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Publication numberUS3867799 A
Publication typeGrant
Publication dateFeb 25, 1975
Filing dateFeb 11, 1974
Priority dateMay 18, 1972
Publication numberUS 3867799 A, US 3867799A, US-A-3867799, US3867799 A, US3867799A
InventorsPopplewell James M, Pryor Michael J
Original AssigneeOlin Corp
Export CitationBiBTeX, EndNote, RefMan
External Links: USPTO, USPTO Assignment, Espacenet
Architectural products formed of glass or ceramic-to-metal composites
US 3867799 A
Abstract
Architectural products comprising a glass or ceramic-to-metal composite sheet which comprises at least one glass or ceramic component bonded to a copper base alloy component containing from about 2 to about 12% aluminum. The composite sheet may be employed as a panel supported or unsupported by a backing member. The composite sheet may also be employed in building curtain wall.
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Description  (OCR text may contain errors)

United States Patent [191 Pryor et al.

[111 3,867,799 ]v Feb. 25, 1975 ARCHITECTURAL PRODUCTS FORMED OF GLASS OR CERAMIC-TO-METAL COMPOSITES Inventors: Michael J. Pryor, Woodbridge;

James M. Popplewell, Guilford, both of Conn.

Assignee: Olin Corporation, New Haven,

Conn.

Filed: Feb. 11, 1974 Appl. N0.: 440,982

Related U.S. Application Data Division of Ser. No. 254,666, May 18, 1972, which is a continuation-in-part of Ser. Nos. 78,899, Oct. 7, 1970, .Pat. No. 3,676,292, and Ser. No. 231,834, March 6, 1972, Pat. No. 3,826,627.

U.S. Cl. 52/235 Int. Cl E04b 2/88 Field of Search 52/235, 573; 72/162;

[56] References Cited UNITED STATES PATENTS 3,220,815 11/1965 McMillan 161/196 3,381,364 5/1968 Winter 29/4723 ary E2qmin lohnrlicMurta Attorney, Agent, or Firm-David A. Jackson; Robert H. Bachman [57] ABSTRACT Architectural products comprising a'glass or ceramicto-metal composite sheet which comprises at least one glass or ceramic component bonded to a copper base alloy component containing from about 2 to about 12% aluminum. The composite sheet may be employed as a panel supported or unsupported by a backing member. The composite sheet may also be employed in building curtain wall.

16 Claims, 8 Drawing Figures PATENTED FEBZ 5 i975 sum 2 or 3 PR/OR ART FATENIED FEB 2 5 I975 sum 30F 5 a 0 U B fi m 6 x U 6 4X. I I I 1/ F 5 I 5 K I) A m 6 m 2 f a w ARCHITECTURAL PRODUCTS FORMED OF GLASS OR CERAMIC-TO-METAL COMPOSITES CROSS REFERENCE TO RELATED APPLICATIONS BACKGROUND OF THE INVENTION In the architectural field, it is known'to employ copper alloys in applications such as building curtain wall. In accordance with this invention, it has been found that a novel glass or ceramic-to-metal composite wherein the metal is a copper base alloy having at least about 2 to 12% aluminum is uniquely adaptable to architectural usessuch as building curtain wall, internal wall constructions, partitions and other types of panels and architectural facings where a decorative and pleasing appearance is desired.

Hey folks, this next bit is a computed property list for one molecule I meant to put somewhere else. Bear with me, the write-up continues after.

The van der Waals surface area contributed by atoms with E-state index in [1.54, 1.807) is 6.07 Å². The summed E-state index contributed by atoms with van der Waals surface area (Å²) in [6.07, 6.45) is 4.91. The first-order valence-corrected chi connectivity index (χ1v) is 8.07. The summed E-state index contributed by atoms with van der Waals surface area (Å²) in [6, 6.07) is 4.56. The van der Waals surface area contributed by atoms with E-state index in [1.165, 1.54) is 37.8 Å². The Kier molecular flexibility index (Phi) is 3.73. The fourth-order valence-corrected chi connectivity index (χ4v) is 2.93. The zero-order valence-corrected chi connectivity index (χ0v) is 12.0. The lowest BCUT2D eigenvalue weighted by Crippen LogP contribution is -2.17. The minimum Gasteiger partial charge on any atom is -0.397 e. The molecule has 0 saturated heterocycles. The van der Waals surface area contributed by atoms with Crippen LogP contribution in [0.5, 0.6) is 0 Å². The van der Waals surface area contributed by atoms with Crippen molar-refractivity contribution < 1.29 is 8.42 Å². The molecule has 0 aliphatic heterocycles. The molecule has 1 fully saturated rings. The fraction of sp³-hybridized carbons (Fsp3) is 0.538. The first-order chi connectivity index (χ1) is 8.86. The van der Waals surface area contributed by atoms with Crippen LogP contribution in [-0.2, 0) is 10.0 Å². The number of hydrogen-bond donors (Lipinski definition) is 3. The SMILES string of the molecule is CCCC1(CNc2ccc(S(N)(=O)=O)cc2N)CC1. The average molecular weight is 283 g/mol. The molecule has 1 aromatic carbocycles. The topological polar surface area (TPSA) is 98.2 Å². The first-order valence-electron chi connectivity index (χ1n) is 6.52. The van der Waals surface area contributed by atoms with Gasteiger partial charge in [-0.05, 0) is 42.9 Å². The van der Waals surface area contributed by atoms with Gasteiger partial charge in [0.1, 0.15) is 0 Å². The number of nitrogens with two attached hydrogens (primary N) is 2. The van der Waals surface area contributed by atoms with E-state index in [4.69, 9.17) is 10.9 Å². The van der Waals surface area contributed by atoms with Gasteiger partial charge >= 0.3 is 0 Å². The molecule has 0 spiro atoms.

It is well known that copper base alloys rapidly tarnish in most atmospheres to produce oxides and compounds of copper which detract from the aesthetical appearance thereof and therefore requiremechanical or chemical cleaning to restore their pleasing appear ance. Various coatings of paints or lacquers have been appliedto the surfaces of these alloys in order to provide tarnish and oxidation resistance; however, these paints and lacquers generally are not very durable. This lack of durability often results in exposing various areas of the underlying metal surface which in turn leads to selective corrosion attack of the metal at the exposed areas.

In US. application Ser. No. 78,899, there is disclosed a glass or ceramic-to-metal composite comprising a glass or ceramic component bonded to a copper base alloy component comprising 2 to 12% aluminum and the balance essentially copper, In accordance with this invention the glass or ceramic component provides a very durable and corrosion resistant surface and, therefore, this composite is uniquely suited for use in architectural applications, such as those enumerated above.

SUMMARY OF THE INVENTION In accordance with this invention, the glass or ceramic-to-metal composite disclosed in US. application Ser.

' No. 78,899 is employed as a facing for architectural applications, such as building curtain wall, internal wall constructions, partitions, and other types of panels and architectural facings. For some applications, the composite may be used without any backing;.however, for other applications, the composite may be affixed to a suitable backing member to provide additional support.

The backing member may comprise-any conven-v tional type of backing material such as, for example, metal, plastic, wood, polymeric foam, such as a rigid polyurethane foam, gypsum wall board, plywood, particle board, hard, board or other suitable materials useful for this purpose. The composite can be affixed to the backing member by any conventional means such as the use of glue or other types of adhesives.